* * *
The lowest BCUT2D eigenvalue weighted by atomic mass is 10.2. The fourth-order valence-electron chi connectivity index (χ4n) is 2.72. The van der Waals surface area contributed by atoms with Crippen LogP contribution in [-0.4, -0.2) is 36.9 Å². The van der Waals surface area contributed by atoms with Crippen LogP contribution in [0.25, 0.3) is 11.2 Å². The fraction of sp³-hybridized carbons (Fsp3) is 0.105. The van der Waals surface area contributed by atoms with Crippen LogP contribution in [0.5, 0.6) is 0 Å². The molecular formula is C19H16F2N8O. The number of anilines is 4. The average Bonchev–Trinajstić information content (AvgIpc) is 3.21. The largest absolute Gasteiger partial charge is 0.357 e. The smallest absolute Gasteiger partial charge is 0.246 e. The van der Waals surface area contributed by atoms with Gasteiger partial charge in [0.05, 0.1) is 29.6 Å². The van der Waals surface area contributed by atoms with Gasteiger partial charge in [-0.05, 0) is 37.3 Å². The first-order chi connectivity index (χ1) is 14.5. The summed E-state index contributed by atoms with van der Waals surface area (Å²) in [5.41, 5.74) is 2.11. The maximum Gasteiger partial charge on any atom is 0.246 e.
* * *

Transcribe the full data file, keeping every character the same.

The lowest BCUT2D eigenvalue weighted by atomic mass is 10.2. The fourth-order valence-electron chi connectivity index (χ4n) is 2.72. The van der Waals surface area contributed by atoms with Crippen LogP contribution in [-0.4, -0.2) is 36.9 Å². The van der Waals surface area contributed by atoms with Crippen LogP contribution in [0.25, 0.3) is 11.2 Å². The fraction of sp³-hybridized carbons (Fsp3) is 0.105. The van der Waals surface area contributed by atoms with Crippen LogP contribution in [0.5, 0.6) is 0 Å². The molecular formula is C19H16F2N8O. The number of anilines is 4. The average Bonchev–Trinajstić information content (AvgIpc) is 3.21. The largest absolute Gasteiger partial charge is 0.357 e. The smallest absolute Gasteiger partial charge is 0.246 e. The van der Waals surface area contributed by atoms with Gasteiger partial charge in [0.05, 0.1) is 29.6 Å². The van der Waals surface area contributed by atoms with Gasteiger partial charge in [-0.05, 0) is 37.3 Å². The first-order chi connectivity index (χ1) is 14.5. The summed E-state index contributed by atoms with van der Waals surface area (Å²) in [5.41, 5.74) is 2.11. The maximum Gasteiger partial charge on any atom is 0.246 e.